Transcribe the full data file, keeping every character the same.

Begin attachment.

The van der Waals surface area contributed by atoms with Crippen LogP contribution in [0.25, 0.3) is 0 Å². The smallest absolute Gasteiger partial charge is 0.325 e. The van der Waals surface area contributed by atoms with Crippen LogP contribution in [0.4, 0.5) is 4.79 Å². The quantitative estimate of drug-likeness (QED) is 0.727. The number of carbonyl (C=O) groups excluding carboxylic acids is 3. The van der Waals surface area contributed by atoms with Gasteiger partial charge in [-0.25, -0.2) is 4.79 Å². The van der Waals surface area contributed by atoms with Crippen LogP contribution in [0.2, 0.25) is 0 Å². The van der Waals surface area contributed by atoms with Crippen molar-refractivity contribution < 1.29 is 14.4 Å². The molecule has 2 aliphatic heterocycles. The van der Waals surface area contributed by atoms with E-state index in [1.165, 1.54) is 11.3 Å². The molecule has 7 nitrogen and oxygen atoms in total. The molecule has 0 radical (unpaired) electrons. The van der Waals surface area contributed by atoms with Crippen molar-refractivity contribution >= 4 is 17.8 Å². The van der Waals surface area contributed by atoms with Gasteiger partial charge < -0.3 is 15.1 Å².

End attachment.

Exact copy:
The van der Waals surface area contributed by atoms with Crippen LogP contribution in [0.25, 0.3) is 0 Å². The smallest absolute Gasteiger partial charge is 0.325 e. The van der Waals surface area contributed by atoms with Crippen LogP contribution in [0.4, 0.5) is 4.79 Å². The quantitative estimate of drug-likeness (QED) is 0.727. The number of carbonyl (C=O) groups excluding carboxylic acids is 3. The van der Waals surface area contributed by atoms with Gasteiger partial charge in [-0.25, -0.2) is 4.79 Å². The van der Waals surface area contributed by atoms with Crippen LogP contribution in [0.2, 0.25) is 0 Å². The van der Waals surface area contributed by atoms with Crippen molar-refractivity contribution < 1.29 is 14.4 Å². The molecule has 2 aliphatic heterocycles. The van der Waals surface area contributed by atoms with E-state index in [1.165, 1.54) is 11.3 Å². The molecule has 7 nitrogen and oxygen atoms in total. The molecule has 0 radical (unpaired) electrons. The van der Waals surface area contributed by atoms with Crippen molar-refractivity contribution >= 4 is 17.8 Å². The van der Waals surface area contributed by atoms with Gasteiger partial charge < -0.3 is 15.1 Å².